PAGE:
The government’s US$8 million pledge to Amerindian communities, from the first tranche from the Guyana REDD+ Investment Fund (GRIF) set up with Norway, will be used to accelerate land demarcation and finance a solar power drive, President Bharrat Jagdeo yesterday announced.
He made the revelation at the opening of the five-day National Toshaos Council (NTC) Meeting at the Guyana International Conference Centre, Liliendaal. Some US$4 million will be used to accelerate the Amerindian land demarcation exercise, while it is estimated that about US$1.5 million will be used to purchase solar panels for every Amerindian home. The rest is to be used to fund activities arising from the council meeting, Jagdeo said.
He noted that none of the Amerindian communities had been asked to pledge any of their forests to the Low Carbon Development Strategy (LCDS) but if they so choose then it would be additional funds for them. Jagdeo pointed out role of the international agencies in the funding facility and said he hoped that their representatives would be present this week at the meeting to ensure the disbursement goes ahead quickly. “They slow things up tremendously; we’ve been negotiating a year now with the World Bank [and] it’s only a couple of weeks we got the money transferred although it should have been transferred since January to our account because we fulfilled the conditions,” he declared.
Jagdeo urged the Toshaos to tell the officials not to stymie the initial US$30 million GRIF disbursement because “it’s our money, we earned it.”
He said the US$8 million was dedicated to the announced areas since that was what had been identified in consultations with the communities. He also expanded on plans for computers for the Amerindian communities saying the government was setting aside a large sum of money to be spent over the next two years in tandem with the One Laptop Per Family initiative which will concentrate on the coast. “This is not necessarily going to be funded from the Low Carbon Development Strategy, but some of it may come from the treasury itself, to ensure that in each Amerindian village … we have internet access and a bank of computers, maybe about 20 computers in each of these villages depending on their size,” the President said.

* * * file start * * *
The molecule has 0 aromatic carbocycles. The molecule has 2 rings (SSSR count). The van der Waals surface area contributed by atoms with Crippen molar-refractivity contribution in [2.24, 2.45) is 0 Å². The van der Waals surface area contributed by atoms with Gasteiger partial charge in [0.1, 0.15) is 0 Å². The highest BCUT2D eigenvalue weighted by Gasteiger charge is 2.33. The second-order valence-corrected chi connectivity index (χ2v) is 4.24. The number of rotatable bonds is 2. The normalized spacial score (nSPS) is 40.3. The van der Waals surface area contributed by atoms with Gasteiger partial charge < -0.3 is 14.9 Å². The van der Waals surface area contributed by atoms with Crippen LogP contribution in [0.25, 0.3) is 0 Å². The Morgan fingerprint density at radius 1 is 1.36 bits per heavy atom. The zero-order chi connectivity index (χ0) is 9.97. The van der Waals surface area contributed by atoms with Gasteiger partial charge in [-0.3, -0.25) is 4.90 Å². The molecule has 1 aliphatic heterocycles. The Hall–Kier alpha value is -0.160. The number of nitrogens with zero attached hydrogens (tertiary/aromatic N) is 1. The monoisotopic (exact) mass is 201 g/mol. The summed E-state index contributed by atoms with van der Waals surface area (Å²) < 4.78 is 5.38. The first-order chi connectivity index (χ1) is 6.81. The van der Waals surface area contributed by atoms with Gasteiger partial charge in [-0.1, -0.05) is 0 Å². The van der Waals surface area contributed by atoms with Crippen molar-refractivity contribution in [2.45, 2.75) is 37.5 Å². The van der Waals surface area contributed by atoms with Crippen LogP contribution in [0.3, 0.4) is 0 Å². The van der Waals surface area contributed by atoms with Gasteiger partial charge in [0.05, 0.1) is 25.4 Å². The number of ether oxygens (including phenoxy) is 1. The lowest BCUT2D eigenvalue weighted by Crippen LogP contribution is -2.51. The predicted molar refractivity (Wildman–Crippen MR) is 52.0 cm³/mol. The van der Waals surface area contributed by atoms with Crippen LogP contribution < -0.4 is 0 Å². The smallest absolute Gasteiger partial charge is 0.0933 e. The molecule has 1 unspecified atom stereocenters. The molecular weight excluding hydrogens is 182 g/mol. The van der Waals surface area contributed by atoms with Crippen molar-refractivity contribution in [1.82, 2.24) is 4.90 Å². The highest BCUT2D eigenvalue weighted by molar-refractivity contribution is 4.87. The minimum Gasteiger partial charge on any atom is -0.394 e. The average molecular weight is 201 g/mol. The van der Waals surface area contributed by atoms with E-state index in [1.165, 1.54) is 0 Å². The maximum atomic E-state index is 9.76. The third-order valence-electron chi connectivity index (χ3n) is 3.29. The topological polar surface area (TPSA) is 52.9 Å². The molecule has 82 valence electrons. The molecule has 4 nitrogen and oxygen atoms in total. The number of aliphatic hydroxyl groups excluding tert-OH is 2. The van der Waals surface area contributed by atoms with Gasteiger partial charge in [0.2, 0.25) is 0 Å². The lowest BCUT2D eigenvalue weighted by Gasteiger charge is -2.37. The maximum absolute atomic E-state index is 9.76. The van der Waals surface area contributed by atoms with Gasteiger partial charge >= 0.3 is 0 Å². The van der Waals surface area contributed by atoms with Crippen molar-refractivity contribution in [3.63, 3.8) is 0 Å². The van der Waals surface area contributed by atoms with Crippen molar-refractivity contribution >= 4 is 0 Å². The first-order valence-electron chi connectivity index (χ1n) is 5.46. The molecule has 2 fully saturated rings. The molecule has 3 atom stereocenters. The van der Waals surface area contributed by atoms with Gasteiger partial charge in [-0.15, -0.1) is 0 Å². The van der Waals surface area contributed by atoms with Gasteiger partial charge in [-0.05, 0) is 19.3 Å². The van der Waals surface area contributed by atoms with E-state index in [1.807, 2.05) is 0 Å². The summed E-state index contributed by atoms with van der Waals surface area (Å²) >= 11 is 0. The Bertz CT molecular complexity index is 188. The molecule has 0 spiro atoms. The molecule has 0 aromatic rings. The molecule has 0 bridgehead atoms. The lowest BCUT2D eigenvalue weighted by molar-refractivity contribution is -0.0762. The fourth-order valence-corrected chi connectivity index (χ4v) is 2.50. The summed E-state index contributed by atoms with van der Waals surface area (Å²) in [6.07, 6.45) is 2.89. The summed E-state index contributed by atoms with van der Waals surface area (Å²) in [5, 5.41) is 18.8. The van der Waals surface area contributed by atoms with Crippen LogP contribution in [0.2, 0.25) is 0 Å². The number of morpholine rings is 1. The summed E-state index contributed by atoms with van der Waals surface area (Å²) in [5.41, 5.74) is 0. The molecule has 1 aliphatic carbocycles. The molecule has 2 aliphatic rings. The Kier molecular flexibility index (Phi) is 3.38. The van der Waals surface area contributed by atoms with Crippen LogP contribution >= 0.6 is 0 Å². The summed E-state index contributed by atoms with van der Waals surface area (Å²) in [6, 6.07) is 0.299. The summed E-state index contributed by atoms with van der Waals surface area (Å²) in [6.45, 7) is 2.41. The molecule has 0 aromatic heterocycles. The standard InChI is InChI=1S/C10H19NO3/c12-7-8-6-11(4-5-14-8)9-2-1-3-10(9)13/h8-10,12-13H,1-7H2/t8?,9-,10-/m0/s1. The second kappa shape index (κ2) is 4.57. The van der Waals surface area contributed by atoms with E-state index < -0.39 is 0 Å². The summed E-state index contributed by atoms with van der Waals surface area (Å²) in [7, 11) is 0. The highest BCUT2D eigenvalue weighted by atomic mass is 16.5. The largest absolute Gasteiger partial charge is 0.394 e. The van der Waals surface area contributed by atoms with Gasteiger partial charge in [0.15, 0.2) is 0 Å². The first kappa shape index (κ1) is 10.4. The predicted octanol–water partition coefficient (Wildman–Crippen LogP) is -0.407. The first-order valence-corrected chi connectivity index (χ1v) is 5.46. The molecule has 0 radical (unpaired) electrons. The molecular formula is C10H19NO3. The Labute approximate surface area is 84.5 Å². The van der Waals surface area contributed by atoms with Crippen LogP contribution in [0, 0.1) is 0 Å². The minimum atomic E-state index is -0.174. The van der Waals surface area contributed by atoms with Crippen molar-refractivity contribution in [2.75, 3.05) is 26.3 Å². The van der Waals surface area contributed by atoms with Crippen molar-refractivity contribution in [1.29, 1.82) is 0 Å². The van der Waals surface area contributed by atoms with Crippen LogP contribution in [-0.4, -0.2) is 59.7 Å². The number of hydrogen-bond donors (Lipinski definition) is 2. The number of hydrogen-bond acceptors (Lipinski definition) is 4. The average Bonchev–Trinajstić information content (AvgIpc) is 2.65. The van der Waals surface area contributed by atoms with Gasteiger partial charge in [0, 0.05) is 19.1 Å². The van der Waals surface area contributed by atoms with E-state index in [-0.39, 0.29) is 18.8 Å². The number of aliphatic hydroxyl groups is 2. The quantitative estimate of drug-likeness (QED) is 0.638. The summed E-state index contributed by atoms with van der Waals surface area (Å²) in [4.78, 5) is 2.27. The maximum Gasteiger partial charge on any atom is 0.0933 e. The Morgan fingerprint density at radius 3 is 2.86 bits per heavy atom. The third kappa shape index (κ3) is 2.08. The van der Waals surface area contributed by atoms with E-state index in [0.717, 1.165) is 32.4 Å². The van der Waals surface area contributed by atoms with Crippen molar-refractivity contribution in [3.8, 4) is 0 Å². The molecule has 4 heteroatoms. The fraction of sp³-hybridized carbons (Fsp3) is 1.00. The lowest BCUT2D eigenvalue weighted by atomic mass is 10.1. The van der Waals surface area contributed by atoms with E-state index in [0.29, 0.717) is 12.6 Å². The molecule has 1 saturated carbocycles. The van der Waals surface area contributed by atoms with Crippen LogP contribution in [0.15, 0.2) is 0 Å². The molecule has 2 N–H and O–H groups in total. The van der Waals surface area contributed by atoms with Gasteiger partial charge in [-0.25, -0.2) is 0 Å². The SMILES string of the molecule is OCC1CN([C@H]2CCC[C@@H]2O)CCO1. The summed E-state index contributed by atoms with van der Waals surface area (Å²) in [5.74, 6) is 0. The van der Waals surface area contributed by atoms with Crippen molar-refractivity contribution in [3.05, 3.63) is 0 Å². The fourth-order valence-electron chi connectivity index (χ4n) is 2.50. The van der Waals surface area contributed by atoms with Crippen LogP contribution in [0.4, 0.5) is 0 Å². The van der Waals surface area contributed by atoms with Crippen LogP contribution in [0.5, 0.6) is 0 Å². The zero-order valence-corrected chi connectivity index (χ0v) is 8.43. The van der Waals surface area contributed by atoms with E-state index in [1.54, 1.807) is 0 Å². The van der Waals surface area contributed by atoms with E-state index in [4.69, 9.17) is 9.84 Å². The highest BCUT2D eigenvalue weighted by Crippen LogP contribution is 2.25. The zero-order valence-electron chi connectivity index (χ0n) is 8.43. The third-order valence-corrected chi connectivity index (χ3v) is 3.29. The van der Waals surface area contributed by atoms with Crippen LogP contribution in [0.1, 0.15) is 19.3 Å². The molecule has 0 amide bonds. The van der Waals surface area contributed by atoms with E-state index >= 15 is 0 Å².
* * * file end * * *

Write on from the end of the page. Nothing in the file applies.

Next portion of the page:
He also urged the toshaos to send a clear signal to the international community which sometimes uses the wrong people as middlemen. According to Jagdeo, some NGOs could only receive funding by being “contrarian” and he went on to state that one had undermined a US$5 million project which would have benefited Amerindians. “Let me tell you something, they’re not going to undermine this one, I’m not going to let anybody undermine this one that will bring benefit to our people,” he declared.
He added that some toshaos had already been persuaded to say that they did not want any money from the LCDS, something they subsequently denied when confronted and which their villages were not in favour with.